We stayed at an airbnb in Oxford that was a perfectly fine budget option (individual rooms and showers, but shared kitchen and other amenities). I don’t normally opt for shared Airbnbs, but I was a grad student pinching pennies, and it gave us more funds for activities and other experiences.

I am sad to give out this best-kept secret, but we stayed at a place called the Costwold Grey in Moreton-on-Marsh. It was BEAUTIFUL and at least at the time, silly affordable for an accommodation like that. We still dream of going back and staying longer.

In Bath, we stayed at an Airbnb that was the same house Jane Austen stayed in during her short periods in Bath. However, it was in the servant’s quarters (basement), so I had to accept the fact that Jane was probably not bopping around down there having tea. Still, it made my Austen-loving heart so happy, and there is nowhere else I would have stayed in Bath. It even came with a parking pass!

On our return to London, we stayed at a nondescript airbnb in Vauxhall. Location was fine, but the airbnb seeme overpriced for the quality. In retrospect, the Good Hotel was a better choice, but I try to mix up neighborhoods the first few times in a city, so I don’t regret it.

TRANSPORTATION
We took the train to and from the airport and will do it again. So much more affordable than a cab, and easy even with carry-on luggage (at least at the times we were on it).

We mostly walked in London, but rode the tube whenever needed.

We rented a car from Hertz near Marble Arch in London. I had zero problems getting out of London, but the way back into town to the Hertz was a little frustrating, as I wasn’t totally confident of the route we got in Google. This is an area I would put more planning time into next time, to ensure I know exactly where to go based on what direction I’m driving in from. However, we never did get a ticket, so it worked out. We really liked having the flexibility of a car, especially in the Cotswolds, but this trip would have been doable by other means of transport.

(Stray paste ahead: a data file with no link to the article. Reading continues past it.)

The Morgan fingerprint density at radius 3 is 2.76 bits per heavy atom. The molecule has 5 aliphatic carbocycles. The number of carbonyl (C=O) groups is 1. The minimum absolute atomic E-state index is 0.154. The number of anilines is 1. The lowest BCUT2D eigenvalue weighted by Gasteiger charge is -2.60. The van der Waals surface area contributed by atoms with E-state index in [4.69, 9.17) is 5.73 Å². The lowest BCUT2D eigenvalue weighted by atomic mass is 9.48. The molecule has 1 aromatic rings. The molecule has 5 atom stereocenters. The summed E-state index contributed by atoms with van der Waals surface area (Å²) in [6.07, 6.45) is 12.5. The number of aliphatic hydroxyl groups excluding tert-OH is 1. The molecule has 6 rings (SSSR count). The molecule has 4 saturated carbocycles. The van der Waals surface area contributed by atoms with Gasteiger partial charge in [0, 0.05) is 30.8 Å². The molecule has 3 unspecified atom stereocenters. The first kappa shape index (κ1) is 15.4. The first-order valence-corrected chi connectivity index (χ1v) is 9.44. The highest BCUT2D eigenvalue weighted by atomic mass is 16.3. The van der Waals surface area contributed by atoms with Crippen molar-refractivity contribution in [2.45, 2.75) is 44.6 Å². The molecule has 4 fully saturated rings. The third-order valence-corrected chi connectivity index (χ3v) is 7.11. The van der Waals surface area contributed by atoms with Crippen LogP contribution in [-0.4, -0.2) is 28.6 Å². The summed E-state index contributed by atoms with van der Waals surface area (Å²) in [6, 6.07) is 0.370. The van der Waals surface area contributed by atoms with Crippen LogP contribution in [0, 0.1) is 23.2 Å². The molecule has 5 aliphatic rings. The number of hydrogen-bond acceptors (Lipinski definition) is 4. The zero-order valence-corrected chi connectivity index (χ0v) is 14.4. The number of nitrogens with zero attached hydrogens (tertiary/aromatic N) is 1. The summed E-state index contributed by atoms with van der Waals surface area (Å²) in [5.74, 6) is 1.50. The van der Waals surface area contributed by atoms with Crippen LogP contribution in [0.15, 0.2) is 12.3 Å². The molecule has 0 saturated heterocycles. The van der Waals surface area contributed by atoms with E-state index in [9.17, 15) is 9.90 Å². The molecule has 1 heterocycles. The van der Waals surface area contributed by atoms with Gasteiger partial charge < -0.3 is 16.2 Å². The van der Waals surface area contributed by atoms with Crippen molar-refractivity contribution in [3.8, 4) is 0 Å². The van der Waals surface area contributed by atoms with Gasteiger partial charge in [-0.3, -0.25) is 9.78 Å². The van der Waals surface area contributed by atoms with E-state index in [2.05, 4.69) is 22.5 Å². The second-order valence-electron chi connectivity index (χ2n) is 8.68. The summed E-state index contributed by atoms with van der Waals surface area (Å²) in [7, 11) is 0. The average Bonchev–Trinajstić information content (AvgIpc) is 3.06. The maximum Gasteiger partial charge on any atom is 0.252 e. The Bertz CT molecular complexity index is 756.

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FAVORITES

Tours
Winner: Tower of London. So much history, and they do a really wonderful guided tour. I'd even do this a second time.

Runner up: Westminster Abbey. You cannot not feel humbled by a place with that much history, and the audio tour was quite good.

Experiences
Winner: Walking around Oxford, including stopping into the botanic gardens. Most of the time I spent on research was devoted to creating a walking tour of Oxford based on JRR Tolkien’s old haunts, and that was well worth it. Getting dinner at the Eagle and Child, where the Inkling’s used to meet, was a highlight of my travel life. Also, we walked along some part of the River Cherwell to get from our Airbnb to Oxford’s campus, and there was some kind of a university crew boat race going on, so that was cool. Favorite moment was rounding a corner, coming upon a small pasture dotted with daisies, and seeing a white pony just nibbling the perfectly soft green grass. The whole experience felt like a set of the most uplifting, charming movie.

Runner up: We rented bicycles at Hartwell’s on Bourton-on-the-Water and did a self-guided bike trip through Lower and Upper Slaughter and back. It was so beautiful, and the folks at Hartwell’s incredibly nice and helpful.

Second runner up: Stonehenge. The museum is nice, but just being near the stones and seeing them in person was very moving. Also, the gift shop was quite good!

Third runner up (too many great experiences!): We saw a play at the Globe the night we arrived. We were dazed with jetlag and got the standing “seats” so it was all kind of a fever dream, but an amazing experience. I’d do this again for sure.

Views
Winner: In Bath, we took a long walk up into the hills, which afforded a lovely view back down to the city. If you’re doing Bath, I highly recommend this. I imagine this actually was something Jane Austen might have done while in Bath! It felt very Austen-y.

Runner up: The Cotswolds were just lovely; I wish we’d had more time to stop and take it all in during the drive from Oxford.

Second runner up: St. James park! We sat near the lake on a sunny afternoon at the end of the tirp and just reflected on how nice everything had been, and the blue skies, blue lake, and waterfowl elegantly paddling around was a beautiful backdrop.

Food
Winner: Gymkhana. My god, this restaurant is good.

Runner up: Afternoon Tea at the Orangery at Kensington Palace Gardens. Honestly, I thought this might be overrated, but it is somehow UNDERRATED. We have such a nice time, we made sure to go back on our second leg through London.

THINGS WE WOULDN’T DO AGAIN (Unpopular opinions ahead!)
Honestly, not a lot! Even the things I came up with are wishy washy:

I brought an umbrella, given the UK’s changeable weather, and I think we used it twice. A mini umbrella or a small rainproof jacket might have been a better option. But this is in retrospect, so I’m on the fence.